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Author Topic: unconnected SPI performance -- library vs DMA  (Read 1362 times)
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Here are some measurements of unconnected SPI performance (guaranteed not to exceed) sending 1000 bytes at various SPI clock speeds.  I utilized the DMA interface, spiSend(), from fat16lib's SdFat library and his interface to the Arduino SPI library, though I had to neuter his spiRate transformations in order to get the desired SPI clock speeds.  There is no error checking in SPI hence these unconnected transfers "work" (observed with scope), but whether you could get a device to run at the high speeds without errors is an exercise left for the reader.  On a breadboard, rates above 10Mhz will probably have errors.  fat16lib reported SD data rates of 33mbs (million bits per second) runninng at 42 MHz. The DUE SPI hardware includes registers to adjust the delay after CS and the delay between transfers.

Included in the table below are rates for Maple (including DMA) and ye ol UNO.  YMMV
Code:
              DUE spi          DUE spi/dma
SPI clock    write               write
1MHz          0.82                1.00    mbs (million bits/second)
2MHz          1.45                2.00
4MHz          2.35                3.99
7MHz          3.26                6.99
14MHz         4.25               13.94
21MHz         4.73               20.89
42MHz         5.33               41.45

              maple spi       maple spi/dma
SPI clock   read/write         read/write
1.125MHz     .85mbs               1.125mbs
2.25MHz     1.35mbs               2.25mbs
4.5MHz      1.8mbs                4.5mbs
9MHz        2.2mbs                8.9mbs
18MHz       2.2mbs               17.8mbs

           arduino  avr328p/16MHz     
SPI clock   read/write   
2MHz          1.57mbs 
4MHz          2.6 mbs   
8MHz          3.8mbs   
 
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fat16lib reported SD data rates of 33mbs (million bits per second) running at 42 MHz.

SD cards never approach bus speeds for average transfer rates.  You can transfer 512 byte blocks at bus speed but SD cards go busy for substantial periods.  There is a lot of overhead in sending commands for each block and waiting for status/ready from the card.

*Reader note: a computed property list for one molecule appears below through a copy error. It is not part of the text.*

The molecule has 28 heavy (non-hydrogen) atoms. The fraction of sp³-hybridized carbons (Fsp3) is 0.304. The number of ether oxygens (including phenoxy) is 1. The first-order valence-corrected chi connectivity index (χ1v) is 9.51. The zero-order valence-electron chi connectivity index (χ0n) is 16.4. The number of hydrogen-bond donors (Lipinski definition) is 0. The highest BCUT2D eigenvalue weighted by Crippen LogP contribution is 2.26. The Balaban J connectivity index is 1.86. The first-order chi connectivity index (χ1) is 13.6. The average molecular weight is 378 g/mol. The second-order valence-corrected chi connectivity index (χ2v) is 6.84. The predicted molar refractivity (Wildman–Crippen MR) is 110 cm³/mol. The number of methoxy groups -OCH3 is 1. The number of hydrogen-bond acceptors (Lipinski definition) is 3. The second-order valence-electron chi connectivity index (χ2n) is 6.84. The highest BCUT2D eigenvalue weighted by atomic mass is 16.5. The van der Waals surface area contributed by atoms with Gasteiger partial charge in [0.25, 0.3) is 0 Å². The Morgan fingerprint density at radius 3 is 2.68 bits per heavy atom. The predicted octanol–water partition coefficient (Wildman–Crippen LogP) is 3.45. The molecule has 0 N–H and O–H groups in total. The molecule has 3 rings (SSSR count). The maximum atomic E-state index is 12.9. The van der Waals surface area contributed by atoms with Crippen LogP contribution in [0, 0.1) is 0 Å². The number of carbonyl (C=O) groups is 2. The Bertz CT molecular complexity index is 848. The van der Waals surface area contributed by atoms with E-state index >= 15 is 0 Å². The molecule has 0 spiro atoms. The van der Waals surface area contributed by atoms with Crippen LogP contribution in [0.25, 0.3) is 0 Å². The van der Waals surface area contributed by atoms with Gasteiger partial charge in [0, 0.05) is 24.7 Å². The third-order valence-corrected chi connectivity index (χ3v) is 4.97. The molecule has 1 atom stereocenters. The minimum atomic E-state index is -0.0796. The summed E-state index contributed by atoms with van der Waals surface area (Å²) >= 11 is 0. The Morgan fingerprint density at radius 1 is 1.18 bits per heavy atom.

Random access to the FAT kills SD performance.  For fastest performance you must do large contiguous transfers since flash is programmed in multiple 512 byte blocks.

In 4-bit mode SD version 3.0 cards have bus speeds of 50 MB/sec or 104 MB/sec.  You don't get close to those speeds for typical file transfers.

https://www.sdcard.org/developers/overview/bus_speed/

I suspect that a few percent more SD performance could be achieved in SPI mode but the real advantage would be to use the built-in 4-bit controller.  Unfortunately one I/O line on this controller is used to drive an LED and is not available on a pin.
« Last Edit: December 14, 2012, 09:01:59 pm by fat16lib » Logged

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I added performance results for the DUE's "extended" SPI mode.  For the unconnected tests, the extended mode is faster than the older SPI  API.  See  SPIperf.txt on the git site below

   https://github.com/manitou48/DUEZoo
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I added performance results for the DUE's "extended" SPI mode.  For the unconnected tests, the extended mode is faster than the older SPI  API.  See  SPIperf.txt on the git site below

   https://github.com/manitou48/DUEZoo

Hi mantoui,

did you have an standalone version of the "extended" SPI-Lib as an replacement of the "regular" SPI-Lib as an 1 for 1 version to use all the benefits of the DMA support?

Would be very nice, thanks.

Markus
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